This study compares CEO employment contracts across two common law countries: the United States and Australia. Although the regulatory regimes of these jurisdictions enjoy many comparable features, there are also some important institutional differences in terms of capital market, tax, and regulatory structures, which are discussed here. Debate has raged in the United States on the issue of whether executive compensation is efficient and determined at arm's length, or skewed by a power imbalance between managers and shareholders. A comparative analysis of the kind undertaken in our study provides an additional perspective on the optimal contracting and managerial power models of executive pay in U.S. academic literature. Even if one model has greater explanatory power in the U.S. context, this will not necessarily be the case in other jurisdictions, such as Australia. In order to do our comparison, we create pairs of U.S. and Australian firms that are matched on a number of dimensions including firm size and industry. We find that Australian CEOs have significantly greater base salaries than their U.S. counterparts, while U.S. CEOs are more likely to be compensated with restricted stock and stock options than the Australian CEOs. More striking is the fact that U.S. CEO employment contracts tend to last longer than Australian contracts, and they are more likely to have arbitration provisions, change-in-control provisions, tax gross ups, do-not-compete clauses, and supplemental executive retirement plans. We also find that Australian contracts are much more apt to include performance hurdle requirements before CEOs can receive restricted stock and options, and restrictions on CEO hedging of restricted stock and options. A number of the contractual differences we document appear to be consistent with key institutional differences between the two countries.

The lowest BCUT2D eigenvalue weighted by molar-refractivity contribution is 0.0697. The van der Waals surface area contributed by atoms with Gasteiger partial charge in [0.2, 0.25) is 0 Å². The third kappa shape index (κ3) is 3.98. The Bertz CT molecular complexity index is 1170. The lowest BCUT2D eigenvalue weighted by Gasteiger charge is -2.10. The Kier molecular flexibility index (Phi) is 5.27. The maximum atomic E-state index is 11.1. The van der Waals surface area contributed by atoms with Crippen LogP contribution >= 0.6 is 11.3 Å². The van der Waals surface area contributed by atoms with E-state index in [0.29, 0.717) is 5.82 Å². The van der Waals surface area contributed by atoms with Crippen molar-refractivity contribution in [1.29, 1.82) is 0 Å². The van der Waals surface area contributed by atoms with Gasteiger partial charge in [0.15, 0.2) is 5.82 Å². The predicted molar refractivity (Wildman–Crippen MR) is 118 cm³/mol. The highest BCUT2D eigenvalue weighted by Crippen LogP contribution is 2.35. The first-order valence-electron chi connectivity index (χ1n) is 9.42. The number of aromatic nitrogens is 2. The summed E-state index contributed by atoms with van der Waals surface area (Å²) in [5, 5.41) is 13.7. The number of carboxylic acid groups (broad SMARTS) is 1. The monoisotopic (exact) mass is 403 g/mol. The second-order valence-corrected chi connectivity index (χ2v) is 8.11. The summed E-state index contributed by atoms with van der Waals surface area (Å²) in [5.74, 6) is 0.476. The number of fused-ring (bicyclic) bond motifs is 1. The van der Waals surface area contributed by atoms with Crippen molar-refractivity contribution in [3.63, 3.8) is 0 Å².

|Number of pages||50|
|Journal||Vanderbilt Law Review|
|Publication status||Published - 1 Mar 2011|